Mortgages

Your mortgage is likely to be your biggest financial commitment. It is therefore important that you know what your choices are and what is available to you.

Mortgage activity in the UK buy-to-let sector has halved since the introduction of a stamp duty surcharge, figures show.

Since April 2016, anyone buying a buy-to-let property or a second home has had to pay a 3% stamp duty surcharge.

Some 71,100 loans were advanced for house purchases by landlords in the year since the tax change, the Council of Mortgage Lenders figures show.

This compares with 142,100 loans in the previous 12 months.

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Bank of EnglandThe Bank of England has held rates at the historic low of 0.25% despite expectations of a further reduction from some quarters.

Back in August the Monetary Policy Committee slashed its forecasts for growth and announced a package of measures to support the post-referendum economy.

The Base Rate was cut by 0.25% to its current level and the Bank and set in motion plans to expand its quantitative easing programme to a total of £435bn.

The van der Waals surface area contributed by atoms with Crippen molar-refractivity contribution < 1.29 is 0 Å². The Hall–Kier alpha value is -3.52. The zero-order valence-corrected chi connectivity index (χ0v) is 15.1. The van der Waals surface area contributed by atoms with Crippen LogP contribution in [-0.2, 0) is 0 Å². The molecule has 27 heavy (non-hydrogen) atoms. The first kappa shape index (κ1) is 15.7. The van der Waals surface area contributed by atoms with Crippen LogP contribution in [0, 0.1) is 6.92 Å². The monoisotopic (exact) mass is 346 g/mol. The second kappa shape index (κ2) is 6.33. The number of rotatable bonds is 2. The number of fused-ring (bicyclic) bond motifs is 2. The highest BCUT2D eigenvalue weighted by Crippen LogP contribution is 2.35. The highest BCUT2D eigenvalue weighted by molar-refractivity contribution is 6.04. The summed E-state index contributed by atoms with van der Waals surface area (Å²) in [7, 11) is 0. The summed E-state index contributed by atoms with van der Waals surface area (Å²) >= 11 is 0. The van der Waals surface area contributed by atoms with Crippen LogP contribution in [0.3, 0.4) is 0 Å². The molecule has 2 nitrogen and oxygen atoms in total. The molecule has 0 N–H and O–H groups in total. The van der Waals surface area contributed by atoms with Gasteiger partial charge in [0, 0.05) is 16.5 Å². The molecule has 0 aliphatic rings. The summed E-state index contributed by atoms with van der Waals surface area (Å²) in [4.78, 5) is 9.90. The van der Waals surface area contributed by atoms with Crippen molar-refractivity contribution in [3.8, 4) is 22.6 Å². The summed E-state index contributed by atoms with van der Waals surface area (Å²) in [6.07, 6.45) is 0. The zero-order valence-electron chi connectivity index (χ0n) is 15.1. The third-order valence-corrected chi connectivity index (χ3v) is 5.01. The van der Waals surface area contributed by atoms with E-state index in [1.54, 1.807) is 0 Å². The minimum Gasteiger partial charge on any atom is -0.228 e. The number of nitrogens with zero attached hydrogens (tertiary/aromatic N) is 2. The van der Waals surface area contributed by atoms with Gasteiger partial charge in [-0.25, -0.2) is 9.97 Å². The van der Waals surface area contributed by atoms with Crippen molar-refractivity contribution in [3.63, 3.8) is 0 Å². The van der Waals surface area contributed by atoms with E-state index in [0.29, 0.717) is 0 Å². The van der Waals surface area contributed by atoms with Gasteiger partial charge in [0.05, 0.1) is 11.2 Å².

However speculation that further cut could occur today after a turbulent couple of months.

Since the last meeting of the MPC the Prime Minister has confirmed article 50 will be triggered by the end of March, the value of the pound has fallen sharply and there are increasing signs that inflationary pressures with import prices increasing.

Jeremy Duncombe, director of Legal & General Mortgage Club, said: “The Bank of England’s decision to keep the base rate at 0.25% will be welcomed by the industry.

“Together with Mark Carney’s recent resolution to stay in office until 2019, this announcement will help to maintain stability in the financial markets as the negotiations to leave the EU get underway.

“However, with the first Autumn Statement from a new government just three weeks away, there is still the potential for change in the mortgage market in the short-term.

Bank of EnglandThe Bank of England has left its main interest rate at 0.25% but says another cut is still a possibility.

The decision of the Monetary Policy Committee (MPC) to leave rates at their new, historically low, level was no surprise.

Last month the Bank halved its bank rate from 0.5% as it tried to ensure the stability of the UK’s banking system in the aftermath of the June Brexit referendum vote.

That was the first rate cut since 2009.